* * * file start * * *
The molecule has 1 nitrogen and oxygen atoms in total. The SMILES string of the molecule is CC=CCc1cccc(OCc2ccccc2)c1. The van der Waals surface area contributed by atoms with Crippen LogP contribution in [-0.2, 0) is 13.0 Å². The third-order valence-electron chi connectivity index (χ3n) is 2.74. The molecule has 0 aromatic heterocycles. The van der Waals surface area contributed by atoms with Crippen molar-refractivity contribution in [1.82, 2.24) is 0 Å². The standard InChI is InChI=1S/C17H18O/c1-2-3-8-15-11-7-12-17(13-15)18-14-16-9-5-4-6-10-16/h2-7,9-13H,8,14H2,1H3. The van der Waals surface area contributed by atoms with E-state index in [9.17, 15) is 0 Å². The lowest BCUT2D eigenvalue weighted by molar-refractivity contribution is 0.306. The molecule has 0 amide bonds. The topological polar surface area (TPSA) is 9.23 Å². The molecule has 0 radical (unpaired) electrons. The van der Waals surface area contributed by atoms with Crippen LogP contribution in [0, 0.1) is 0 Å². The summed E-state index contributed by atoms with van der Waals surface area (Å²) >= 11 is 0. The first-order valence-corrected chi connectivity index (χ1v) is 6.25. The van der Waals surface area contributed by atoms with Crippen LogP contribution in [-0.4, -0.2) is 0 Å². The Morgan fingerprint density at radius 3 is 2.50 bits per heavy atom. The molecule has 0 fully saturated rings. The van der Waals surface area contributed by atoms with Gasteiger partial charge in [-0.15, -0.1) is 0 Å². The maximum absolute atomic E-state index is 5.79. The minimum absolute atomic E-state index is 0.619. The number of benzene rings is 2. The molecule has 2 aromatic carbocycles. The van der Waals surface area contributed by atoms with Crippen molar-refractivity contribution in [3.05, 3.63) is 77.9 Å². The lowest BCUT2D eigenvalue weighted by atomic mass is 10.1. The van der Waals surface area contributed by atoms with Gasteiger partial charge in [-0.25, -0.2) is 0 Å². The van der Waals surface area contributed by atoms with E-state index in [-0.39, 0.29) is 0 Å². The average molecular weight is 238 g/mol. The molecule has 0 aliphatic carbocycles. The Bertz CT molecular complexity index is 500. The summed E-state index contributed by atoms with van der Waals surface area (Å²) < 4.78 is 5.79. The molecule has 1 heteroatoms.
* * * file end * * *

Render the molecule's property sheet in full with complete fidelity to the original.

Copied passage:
The molecule has 1 nitrogen and oxygen atoms in total. The SMILES string of the molecule is CC=CCc1cccc(OCc2ccccc2)c1. The van der Waals surface area contributed by atoms with Crippen LogP contribution in [-0.2, 0) is 13.0 Å². The third-order valence-electron chi connectivity index (χ3n) is 2.74. The molecule has 0 aromatic heterocycles. The van der Waals surface area contributed by atoms with Crippen molar-refractivity contribution in [1.82, 2.24) is 0 Å². The standard InChI is InChI=1S/C17H18O/c1-2-3-8-15-11-7-12-17(13-15)18-14-16-9-5-4-6-10-16/h2-7,9-13H,8,14H2,1H3. The van der Waals surface area contributed by atoms with E-state index in [9.17, 15) is 0 Å². The lowest BCUT2D eigenvalue weighted by molar-refractivity contribution is 0.306. The molecule has 0 amide bonds. The topological polar surface area (TPSA) is 9.23 Å². The molecule has 0 radical (unpaired) electrons. The van der Waals surface area contributed by atoms with Crippen LogP contribution in [0, 0.1) is 0 Å². The summed E-state index contributed by atoms with van der Waals surface area (Å²) >= 11 is 0. The first-order valence-corrected chi connectivity index (χ1v) is 6.25. The van der Waals surface area contributed by atoms with Crippen LogP contribution in [-0.4, -0.2) is 0 Å². The Morgan fingerprint density at radius 3 is 2.50 bits per heavy atom. The molecule has 0 fully saturated rings. The van der Waals surface area contributed by atoms with Gasteiger partial charge in [-0.15, -0.1) is 0 Å². The maximum absolute atomic E-state index is 5.79. The minimum absolute atomic E-state index is 0.619. The number of benzene rings is 2. The molecule has 2 aromatic carbocycles. The van der Waals surface area contributed by atoms with Crippen molar-refractivity contribution in [3.05, 3.63) is 77.9 Å². The lowest BCUT2D eigenvalue weighted by atomic mass is 10.1. The van der Waals surface area contributed by atoms with Gasteiger partial charge in [-0.25, -0.2) is 0 Å². The van der Waals surface area contributed by atoms with E-state index in [-0.39, 0.29) is 0 Å². The average molecular weight is 238 g/mol. The molecule has 0 aliphatic carbocycles. The Bertz CT molecular complexity index is 500. The summed E-state index contributed by atoms with van der Waals surface area (Å²) < 4.78 is 5.79. The molecule has 1 heteroatoms.